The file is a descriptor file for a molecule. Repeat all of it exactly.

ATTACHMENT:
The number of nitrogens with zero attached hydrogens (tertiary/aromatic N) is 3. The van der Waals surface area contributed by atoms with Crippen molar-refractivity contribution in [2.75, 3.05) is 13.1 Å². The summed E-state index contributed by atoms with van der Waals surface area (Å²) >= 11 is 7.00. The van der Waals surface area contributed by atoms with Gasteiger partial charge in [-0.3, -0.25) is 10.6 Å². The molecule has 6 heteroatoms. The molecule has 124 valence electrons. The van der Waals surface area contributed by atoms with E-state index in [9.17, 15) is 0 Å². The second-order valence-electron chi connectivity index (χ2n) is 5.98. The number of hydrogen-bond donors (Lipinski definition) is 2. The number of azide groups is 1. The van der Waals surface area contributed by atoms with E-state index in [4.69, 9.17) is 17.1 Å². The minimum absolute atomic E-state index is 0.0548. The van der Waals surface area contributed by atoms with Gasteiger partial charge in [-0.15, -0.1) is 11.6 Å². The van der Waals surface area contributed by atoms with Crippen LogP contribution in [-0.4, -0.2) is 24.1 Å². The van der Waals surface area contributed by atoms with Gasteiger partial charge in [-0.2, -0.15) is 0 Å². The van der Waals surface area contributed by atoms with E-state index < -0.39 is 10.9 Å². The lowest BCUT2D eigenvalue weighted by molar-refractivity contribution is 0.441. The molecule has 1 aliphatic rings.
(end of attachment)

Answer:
The number of nitrogens with zero attached hydrogens (tertiary/aromatic N) is 3. The van der Waals surface area contributed by atoms with Crippen molar-refractivity contribution in [2.75, 3.05) is 13.1 Å². The summed E-state index contributed by atoms with van der Waals surface area (Å²) >= 11 is 7.00. The van der Waals surface area contributed by atoms with Gasteiger partial charge in [-0.3, -0.25) is 10.6 Å². The molecule has 6 heteroatoms. The molecule has 124 valence electrons. The van der Waals surface area contributed by atoms with E-state index in [9.17, 15) is 0 Å². The second-order valence-electron chi connectivity index (χ2n) is 5.98. The number of hydrogen-bond donors (Lipinski definition) is 2. The number of azide groups is 1. The van der Waals surface area contributed by atoms with E-state index in [4.69, 9.17) is 17.1 Å². The minimum absolute atomic E-state index is 0.0548. The van der Waals surface area contributed by atoms with Gasteiger partial charge in [-0.15, -0.1) is 11.6 Å². The van der Waals surface area contributed by atoms with Crippen LogP contribution in [-0.4, -0.2) is 24.1 Å². The van der Waals surface area contributed by atoms with Gasteiger partial charge in [-0.2, -0.15) is 0 Å². The van der Waals surface area contributed by atoms with E-state index < -0.39 is 10.9 Å². The lowest BCUT2D eigenvalue weighted by molar-refractivity contribution is 0.441. The molecule has 1 aliphatic rings.